Pennsylvania residents are about to pay more at their liquor stores
Alcohol became more expensive in Pennsylvania Sunday thanks to the Pennsylvania Liquor Control Board, which could send more business to New Jersey.
The board regulates the distribution of beverage alcohol in Pennsylvania, operates 600 wine and spirits stores statewide, and licenses 20,000 alcohol producers and retailers. The board also selects what product will be sold in the state.
That's a different system than in New Jersey, where prices and products are set by retailers and licensed by individual municipalities.
A 4% price hike on 3,550 wines and spirits sold at Pennsylvania state liquor stores went into effect Sunday with just 10 days' notice. It was the first increase since 2019.
The decision was made by the chairman of the board and its three members behind closed doors, spokeswoman Elizabeth Brassell told WGAL TV. She said the price increase was driven by inflation, the commission's costs and the requirement to fund drug and alcohol programs.
Objections to the increase
The Distilled Spirits Council objected to the increase and blamed the administration of Gov. Tom Wolfe, whose term ends Tuesday.
“This last-minute push by an outgoing administration will have implications not only for spirits producers but for the Pennsylvania hospitality industry and its consumers," Andy Deloney, senior vice president and head of state public policy for the Distilled Spirits Council of the U.S., said in a written statement.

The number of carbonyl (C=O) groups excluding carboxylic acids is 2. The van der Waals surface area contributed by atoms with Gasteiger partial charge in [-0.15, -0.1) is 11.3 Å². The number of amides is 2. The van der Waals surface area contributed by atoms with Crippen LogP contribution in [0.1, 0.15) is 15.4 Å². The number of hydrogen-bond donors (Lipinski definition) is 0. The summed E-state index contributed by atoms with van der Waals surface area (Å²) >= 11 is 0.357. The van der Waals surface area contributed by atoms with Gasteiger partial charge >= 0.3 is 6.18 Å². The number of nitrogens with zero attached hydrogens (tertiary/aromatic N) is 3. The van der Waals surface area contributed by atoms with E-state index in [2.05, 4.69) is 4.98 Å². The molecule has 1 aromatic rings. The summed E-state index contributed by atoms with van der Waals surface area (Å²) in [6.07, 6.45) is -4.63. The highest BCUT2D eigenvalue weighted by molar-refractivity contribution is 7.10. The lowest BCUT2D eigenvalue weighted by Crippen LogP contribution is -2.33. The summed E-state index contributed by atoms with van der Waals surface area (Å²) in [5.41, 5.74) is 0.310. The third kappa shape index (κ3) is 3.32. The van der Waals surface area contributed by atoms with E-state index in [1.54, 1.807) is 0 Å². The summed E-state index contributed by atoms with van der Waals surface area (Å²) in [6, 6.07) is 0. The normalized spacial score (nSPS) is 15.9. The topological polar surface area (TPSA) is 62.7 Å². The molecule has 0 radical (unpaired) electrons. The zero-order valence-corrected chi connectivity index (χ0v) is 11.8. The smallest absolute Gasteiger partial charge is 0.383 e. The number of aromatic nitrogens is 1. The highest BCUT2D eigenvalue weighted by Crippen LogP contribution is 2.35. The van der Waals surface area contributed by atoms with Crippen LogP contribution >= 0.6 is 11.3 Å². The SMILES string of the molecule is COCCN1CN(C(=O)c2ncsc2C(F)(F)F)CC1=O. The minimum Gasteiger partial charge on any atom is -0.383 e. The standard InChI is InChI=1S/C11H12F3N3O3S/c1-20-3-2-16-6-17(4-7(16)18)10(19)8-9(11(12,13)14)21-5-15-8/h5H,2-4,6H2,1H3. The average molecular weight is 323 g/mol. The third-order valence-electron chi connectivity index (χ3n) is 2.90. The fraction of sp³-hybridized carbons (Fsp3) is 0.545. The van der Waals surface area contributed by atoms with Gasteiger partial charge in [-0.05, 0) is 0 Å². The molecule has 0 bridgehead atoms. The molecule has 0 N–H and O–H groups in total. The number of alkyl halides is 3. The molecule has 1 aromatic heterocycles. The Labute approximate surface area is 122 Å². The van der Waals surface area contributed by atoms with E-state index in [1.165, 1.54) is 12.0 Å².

"We are extremely disappointed in the process by which this increase was determined and hope the PLCB will adjust future plans to include consideration of the partners most heavily impacted by their unilateral decision-making.”
Deloney said the increase will send customers over the border to make their liquor purchases.
PLCB chairman Tim Holden said the group's objection is "surprising at best, disingenuous at worst" considering many of their own members have increased prices within the past two years without the PLCB's input.
One more increased cost for consumers
Pennsylvania state Sen. Mike Regan asked in a letter to Holden that the board delay the increase pending further consideration of its impact on consumers. He said the PLCB needs to justify the increase to the state Legislature.
"Any decision on additional liquor taxes should be left to the new administration and the
Legislature, which Pennsylvania’s Constitution vests sole power to levy taxes," Regan wrote.
Prices went up immediately on regular-priced items. Items on sale and some locally produced items are exempt from the increase.